100 years of ‘caring about impact’: what’s changed?

Timothy Ogden

Santayana’s famous dictum, Those who cannot remember the past are condemned to repeat it’, could have been made in direct reference to philanthropy. As Maribel Morey and Benjamin Soskis write introducing a new blog focused on the history of philanthropy, the central project of philanthropy to make the future different from the present (even when the change sought is a return to the past) means being resolutely forward-looking. As a consequence the industry in general has given its past only a passing and most often disapproving look’.

That is certainly true when it comes to looking at questions of philanthropic strategy and impact measurement. But it’s impossible to assess how current donors’ efforts to measure philanthropic impact are different from those of the past without knowledge of historical practices. HistPhil, the new history of philanthropy blog notwithstanding, one of the few systematic attempts to document, understand and learn from the philanthropic past is the Rockefeller Archive Center. I had the chance to talk with Barbara Shubinski, senior historian at the centre, about how the Rockefeller Foundation has thought about and measured impact over the 100 years of its existence.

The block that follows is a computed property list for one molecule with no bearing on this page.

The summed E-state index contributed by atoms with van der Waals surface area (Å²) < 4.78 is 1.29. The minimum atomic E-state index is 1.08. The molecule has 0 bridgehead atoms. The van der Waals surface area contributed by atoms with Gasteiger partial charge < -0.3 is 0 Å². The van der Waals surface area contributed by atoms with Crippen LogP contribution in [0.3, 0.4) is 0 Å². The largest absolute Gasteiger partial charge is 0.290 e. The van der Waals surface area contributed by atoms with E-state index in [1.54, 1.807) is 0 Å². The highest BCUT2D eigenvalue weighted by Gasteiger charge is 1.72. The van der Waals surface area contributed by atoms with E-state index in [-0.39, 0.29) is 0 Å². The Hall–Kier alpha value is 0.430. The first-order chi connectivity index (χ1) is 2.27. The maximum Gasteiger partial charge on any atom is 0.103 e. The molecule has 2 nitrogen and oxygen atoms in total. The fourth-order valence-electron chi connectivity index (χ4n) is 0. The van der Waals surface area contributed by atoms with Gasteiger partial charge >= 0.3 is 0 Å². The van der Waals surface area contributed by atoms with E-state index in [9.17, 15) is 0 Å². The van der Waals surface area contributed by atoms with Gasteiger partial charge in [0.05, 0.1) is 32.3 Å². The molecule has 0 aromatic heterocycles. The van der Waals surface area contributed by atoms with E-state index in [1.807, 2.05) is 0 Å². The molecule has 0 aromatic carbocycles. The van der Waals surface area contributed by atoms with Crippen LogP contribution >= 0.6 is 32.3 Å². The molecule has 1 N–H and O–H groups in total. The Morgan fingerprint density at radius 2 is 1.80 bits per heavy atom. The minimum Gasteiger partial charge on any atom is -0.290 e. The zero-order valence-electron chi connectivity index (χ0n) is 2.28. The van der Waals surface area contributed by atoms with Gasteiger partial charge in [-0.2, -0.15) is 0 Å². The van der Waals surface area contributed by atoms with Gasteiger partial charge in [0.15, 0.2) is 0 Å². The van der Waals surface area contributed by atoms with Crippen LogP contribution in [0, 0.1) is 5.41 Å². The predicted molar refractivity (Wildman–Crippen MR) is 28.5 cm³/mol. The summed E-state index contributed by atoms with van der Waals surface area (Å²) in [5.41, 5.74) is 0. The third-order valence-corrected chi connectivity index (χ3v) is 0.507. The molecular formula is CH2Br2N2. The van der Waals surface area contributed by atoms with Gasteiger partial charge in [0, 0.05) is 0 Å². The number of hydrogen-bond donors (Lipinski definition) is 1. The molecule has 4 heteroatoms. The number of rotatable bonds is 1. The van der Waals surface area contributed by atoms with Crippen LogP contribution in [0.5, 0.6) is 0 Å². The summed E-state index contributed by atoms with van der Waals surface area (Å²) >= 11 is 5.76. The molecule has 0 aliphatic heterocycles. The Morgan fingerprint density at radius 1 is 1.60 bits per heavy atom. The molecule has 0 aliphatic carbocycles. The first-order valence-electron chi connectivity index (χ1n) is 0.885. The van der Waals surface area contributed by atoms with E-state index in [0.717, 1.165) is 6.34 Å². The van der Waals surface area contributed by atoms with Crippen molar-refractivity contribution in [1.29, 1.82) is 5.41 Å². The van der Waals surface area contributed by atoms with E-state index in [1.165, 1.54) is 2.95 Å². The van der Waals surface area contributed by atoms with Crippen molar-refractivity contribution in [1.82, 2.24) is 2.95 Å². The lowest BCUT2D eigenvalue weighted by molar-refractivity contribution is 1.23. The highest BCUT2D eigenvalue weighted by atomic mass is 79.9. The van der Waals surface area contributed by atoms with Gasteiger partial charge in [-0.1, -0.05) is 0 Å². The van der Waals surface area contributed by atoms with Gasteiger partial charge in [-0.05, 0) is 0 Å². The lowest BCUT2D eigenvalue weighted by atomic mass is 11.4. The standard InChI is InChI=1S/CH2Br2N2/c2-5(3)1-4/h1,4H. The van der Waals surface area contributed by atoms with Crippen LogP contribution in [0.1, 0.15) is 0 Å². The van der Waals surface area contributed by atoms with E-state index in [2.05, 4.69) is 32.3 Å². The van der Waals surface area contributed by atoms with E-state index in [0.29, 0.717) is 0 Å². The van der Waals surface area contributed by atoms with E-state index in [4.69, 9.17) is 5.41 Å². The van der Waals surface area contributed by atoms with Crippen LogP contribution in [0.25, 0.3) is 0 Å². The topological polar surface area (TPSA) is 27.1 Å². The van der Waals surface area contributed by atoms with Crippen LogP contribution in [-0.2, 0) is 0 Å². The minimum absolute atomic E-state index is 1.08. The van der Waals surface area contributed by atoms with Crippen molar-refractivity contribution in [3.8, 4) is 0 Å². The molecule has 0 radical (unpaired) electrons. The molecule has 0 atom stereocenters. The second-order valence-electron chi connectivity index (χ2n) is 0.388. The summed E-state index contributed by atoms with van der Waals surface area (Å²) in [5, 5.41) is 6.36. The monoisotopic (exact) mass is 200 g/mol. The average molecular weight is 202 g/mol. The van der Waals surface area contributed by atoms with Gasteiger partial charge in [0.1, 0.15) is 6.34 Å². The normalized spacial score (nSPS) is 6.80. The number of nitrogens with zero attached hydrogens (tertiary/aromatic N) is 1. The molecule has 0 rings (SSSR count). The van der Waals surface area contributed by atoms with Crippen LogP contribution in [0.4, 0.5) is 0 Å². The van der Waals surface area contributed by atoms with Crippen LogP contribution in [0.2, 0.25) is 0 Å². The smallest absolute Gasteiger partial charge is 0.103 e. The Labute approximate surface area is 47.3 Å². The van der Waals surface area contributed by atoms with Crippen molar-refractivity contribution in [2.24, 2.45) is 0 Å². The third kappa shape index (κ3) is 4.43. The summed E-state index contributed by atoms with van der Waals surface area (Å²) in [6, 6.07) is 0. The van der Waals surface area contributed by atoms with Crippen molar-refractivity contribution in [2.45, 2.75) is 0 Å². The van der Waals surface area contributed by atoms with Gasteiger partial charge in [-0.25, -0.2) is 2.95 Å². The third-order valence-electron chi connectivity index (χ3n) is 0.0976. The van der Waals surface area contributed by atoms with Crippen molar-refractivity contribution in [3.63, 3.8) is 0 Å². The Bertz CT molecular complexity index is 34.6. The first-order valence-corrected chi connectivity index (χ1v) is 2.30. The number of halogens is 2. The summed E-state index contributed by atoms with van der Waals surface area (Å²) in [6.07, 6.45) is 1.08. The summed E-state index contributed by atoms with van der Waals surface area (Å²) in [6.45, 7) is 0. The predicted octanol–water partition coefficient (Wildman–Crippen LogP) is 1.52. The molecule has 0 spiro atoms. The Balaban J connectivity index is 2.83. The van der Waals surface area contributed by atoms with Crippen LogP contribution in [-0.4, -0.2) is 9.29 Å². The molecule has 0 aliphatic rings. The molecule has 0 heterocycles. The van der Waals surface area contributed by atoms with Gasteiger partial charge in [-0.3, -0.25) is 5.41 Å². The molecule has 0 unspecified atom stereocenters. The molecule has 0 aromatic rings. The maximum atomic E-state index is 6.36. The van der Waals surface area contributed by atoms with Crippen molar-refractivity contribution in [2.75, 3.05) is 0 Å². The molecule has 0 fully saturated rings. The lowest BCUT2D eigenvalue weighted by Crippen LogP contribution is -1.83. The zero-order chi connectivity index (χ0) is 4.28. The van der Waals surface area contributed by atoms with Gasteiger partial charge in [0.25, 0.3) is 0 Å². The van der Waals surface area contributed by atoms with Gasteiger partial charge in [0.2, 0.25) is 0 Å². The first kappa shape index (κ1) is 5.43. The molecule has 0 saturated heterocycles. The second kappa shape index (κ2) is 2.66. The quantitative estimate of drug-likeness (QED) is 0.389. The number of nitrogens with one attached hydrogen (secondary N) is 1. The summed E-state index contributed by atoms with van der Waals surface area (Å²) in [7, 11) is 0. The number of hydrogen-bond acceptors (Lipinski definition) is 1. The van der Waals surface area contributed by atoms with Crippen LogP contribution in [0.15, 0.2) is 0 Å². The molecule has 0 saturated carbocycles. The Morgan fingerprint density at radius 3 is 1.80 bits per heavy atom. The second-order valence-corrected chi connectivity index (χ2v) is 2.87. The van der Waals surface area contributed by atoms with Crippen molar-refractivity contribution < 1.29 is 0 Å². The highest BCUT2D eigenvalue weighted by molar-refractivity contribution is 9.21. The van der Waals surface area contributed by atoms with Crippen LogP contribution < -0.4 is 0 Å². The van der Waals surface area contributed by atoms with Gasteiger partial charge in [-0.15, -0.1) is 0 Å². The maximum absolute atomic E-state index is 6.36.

Experts in the field rather than experts in evaluation

Shubinski says the key to understanding past philanthropic practice is that ‘they always attempted to maximize their dollar. They always cared about evaluation but they had different assumptions about how to do evaluation, one of which was that you needed experts in the field’ rather than experts in evaluation.

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